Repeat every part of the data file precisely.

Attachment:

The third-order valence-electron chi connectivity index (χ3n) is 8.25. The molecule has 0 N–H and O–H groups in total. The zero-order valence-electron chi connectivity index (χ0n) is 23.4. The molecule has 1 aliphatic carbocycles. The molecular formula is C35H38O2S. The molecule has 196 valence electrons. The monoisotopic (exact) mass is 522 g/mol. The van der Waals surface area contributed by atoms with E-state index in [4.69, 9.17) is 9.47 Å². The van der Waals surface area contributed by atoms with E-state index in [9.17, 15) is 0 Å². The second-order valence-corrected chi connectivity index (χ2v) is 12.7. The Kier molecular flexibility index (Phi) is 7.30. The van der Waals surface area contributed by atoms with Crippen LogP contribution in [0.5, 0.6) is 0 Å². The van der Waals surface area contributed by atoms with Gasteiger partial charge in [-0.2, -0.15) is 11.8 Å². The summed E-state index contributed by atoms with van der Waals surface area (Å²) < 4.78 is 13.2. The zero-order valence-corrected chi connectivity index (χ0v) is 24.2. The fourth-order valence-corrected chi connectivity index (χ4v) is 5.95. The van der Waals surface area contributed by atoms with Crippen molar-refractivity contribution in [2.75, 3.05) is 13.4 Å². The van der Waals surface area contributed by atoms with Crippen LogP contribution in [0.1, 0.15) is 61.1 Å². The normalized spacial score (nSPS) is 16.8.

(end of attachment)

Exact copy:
The third-order valence-electron chi connectivity index (χ3n) is 8.25. The molecule has 0 N–H and O–H groups in total. The zero-order valence-electron chi connectivity index (χ0n) is 23.4. The molecule has 1 aliphatic carbocycles. The molecular formula is C35H38O2S. The molecule has 196 valence electrons. The monoisotopic (exact) mass is 522 g/mol. The van der Waals surface area contributed by atoms with E-state index in [4.69, 9.17) is 9.47 Å². The van der Waals surface area contributed by atoms with E-state index in [9.17, 15) is 0 Å². The second-order valence-corrected chi connectivity index (χ2v) is 12.7. The Kier molecular flexibility index (Phi) is 7.30. The van der Waals surface area contributed by atoms with Crippen LogP contribution in [0.5, 0.6) is 0 Å². The van der Waals surface area contributed by atoms with Gasteiger partial charge in [-0.2, -0.15) is 11.8 Å². The summed E-state index contributed by atoms with van der Waals surface area (Å²) < 4.78 is 13.2. The zero-order valence-corrected chi connectivity index (χ0v) is 24.2. The fourth-order valence-corrected chi connectivity index (χ4v) is 5.95. The van der Waals surface area contributed by atoms with Crippen molar-refractivity contribution in [2.75, 3.05) is 13.4 Å². The van der Waals surface area contributed by atoms with Crippen LogP contribution in [0.1, 0.15) is 61.1 Å². The normalized spacial score (nSPS) is 16.8.